Condition Report

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Back to Modern Design / January 20, 2019


ALBERT PALEY (b. 1944); GEORGE STANLEY (1903 - 1970)


ALBERT PALEY (b. 1944); GEORGE STANLEY (1903 - 1970)

Estimate: $15,000 - $20,000

Two massive lanterns and four architectural elements by Albert Paley and statue by George Stanley as part of a fountain, Rochester, NY, 1980 (Paley)
Forged, formed, and fabricated steel and brass, frosted glass, five sockets each
One lantern signed and dated, statue signed with roman numerals
142" x 31" x 65", statue: 56" x 14" x 14"
George Stanley designed the Academy Award of Merit, also known as the Oscar
Provenance: Clyde's Restaurant, Tysons Corner, VA

Lanterns: Some light scuffs and scratches, some spots of oxidation to lower portion of base (20" from bottom). Statue: Oxidation to base. Four archectural elements: Possible overcoats to original finish. Light to moderate scuffs and scratches throughout. Some spots of oxidation. Heavy and well-made. Good overall condition. Professional installation required. Lanterns are bolted to the floor and wired to a power source. Fountain base not included.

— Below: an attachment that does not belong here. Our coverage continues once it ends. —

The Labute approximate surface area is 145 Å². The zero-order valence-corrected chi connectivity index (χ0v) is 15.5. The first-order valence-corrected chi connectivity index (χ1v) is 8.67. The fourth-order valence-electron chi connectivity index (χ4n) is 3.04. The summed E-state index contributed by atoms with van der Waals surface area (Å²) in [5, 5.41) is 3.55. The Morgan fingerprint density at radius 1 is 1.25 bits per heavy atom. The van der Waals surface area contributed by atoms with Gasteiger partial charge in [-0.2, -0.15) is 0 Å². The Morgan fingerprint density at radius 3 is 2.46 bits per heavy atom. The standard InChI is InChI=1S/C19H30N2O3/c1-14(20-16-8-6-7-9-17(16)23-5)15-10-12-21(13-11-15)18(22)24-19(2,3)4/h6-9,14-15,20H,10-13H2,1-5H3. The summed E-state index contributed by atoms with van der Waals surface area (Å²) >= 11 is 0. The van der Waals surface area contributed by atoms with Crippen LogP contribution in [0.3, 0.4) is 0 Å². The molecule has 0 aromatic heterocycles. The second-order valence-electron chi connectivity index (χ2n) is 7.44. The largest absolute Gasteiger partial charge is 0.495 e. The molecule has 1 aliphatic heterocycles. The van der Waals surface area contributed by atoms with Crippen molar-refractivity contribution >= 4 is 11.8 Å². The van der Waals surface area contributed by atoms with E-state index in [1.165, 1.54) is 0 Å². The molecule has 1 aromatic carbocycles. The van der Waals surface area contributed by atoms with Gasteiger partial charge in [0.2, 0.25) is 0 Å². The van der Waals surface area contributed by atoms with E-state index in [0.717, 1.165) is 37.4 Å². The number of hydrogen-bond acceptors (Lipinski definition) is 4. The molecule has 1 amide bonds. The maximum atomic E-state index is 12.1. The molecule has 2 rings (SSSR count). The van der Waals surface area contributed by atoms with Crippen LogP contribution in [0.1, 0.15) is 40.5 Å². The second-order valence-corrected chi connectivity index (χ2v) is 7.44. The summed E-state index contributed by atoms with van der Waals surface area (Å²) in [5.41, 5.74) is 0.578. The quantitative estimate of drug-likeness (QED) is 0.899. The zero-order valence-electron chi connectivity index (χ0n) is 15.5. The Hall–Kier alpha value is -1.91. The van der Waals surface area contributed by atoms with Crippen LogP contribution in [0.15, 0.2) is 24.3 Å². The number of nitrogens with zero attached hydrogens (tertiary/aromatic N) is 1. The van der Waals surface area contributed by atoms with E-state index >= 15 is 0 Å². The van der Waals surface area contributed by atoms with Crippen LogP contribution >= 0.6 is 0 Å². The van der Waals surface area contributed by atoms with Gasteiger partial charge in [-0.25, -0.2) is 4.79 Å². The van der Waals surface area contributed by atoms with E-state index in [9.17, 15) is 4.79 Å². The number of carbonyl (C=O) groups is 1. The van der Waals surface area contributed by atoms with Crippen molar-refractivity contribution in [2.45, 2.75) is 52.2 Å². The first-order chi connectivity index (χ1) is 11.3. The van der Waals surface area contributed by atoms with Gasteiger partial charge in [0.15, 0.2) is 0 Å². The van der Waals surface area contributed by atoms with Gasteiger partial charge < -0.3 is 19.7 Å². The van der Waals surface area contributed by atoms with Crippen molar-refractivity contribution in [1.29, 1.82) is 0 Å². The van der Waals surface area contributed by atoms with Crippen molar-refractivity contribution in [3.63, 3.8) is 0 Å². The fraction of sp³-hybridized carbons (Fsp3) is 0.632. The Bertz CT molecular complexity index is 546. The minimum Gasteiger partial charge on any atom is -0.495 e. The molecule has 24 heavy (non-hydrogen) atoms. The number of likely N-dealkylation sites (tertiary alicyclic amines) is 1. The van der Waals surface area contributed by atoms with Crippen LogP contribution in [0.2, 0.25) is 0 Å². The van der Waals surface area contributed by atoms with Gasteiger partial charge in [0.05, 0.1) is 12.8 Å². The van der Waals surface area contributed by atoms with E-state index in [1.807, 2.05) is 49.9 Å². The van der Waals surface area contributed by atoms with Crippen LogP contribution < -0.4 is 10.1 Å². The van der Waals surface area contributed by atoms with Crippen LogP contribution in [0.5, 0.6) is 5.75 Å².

Condition reports (given as opinion and not as guaranteed statements of fact) are added online throughout the auction process. The absence of a condition report does not imply that there are no condition issues with the lot. Please call (609) 397-9374 or e-mail with any questions about this lot at least 24 hours prior to auction.

Lots 1163 through 1171 were part of an impressive multi-year commission that, in addition to the architectural columns and the railings, also included door handles, table legs, a fireplace andiron, and a fountain for the interior of stylish Clyde's Restaurant in Tyson's Corner, VA outside of Washington, D.C. The restaurant was designed by the late John Richard Andrews, who became known in the city as "Clyde's Architect." Clyde's CEO John Laytham contracted Paley to design the interior. Beginning in 1979 with the columns and railings and ending in 1981 with push plates for the revolving doors, it was Paley's first use of repetitive elements in a design. Each component incorporates organic and sinuous lines, hallmarks of his elegant yet powerful creations. The restaurant opened in 1981, closed in 2017, and was well-known for its upscale roadhouse feel and eclectic décor.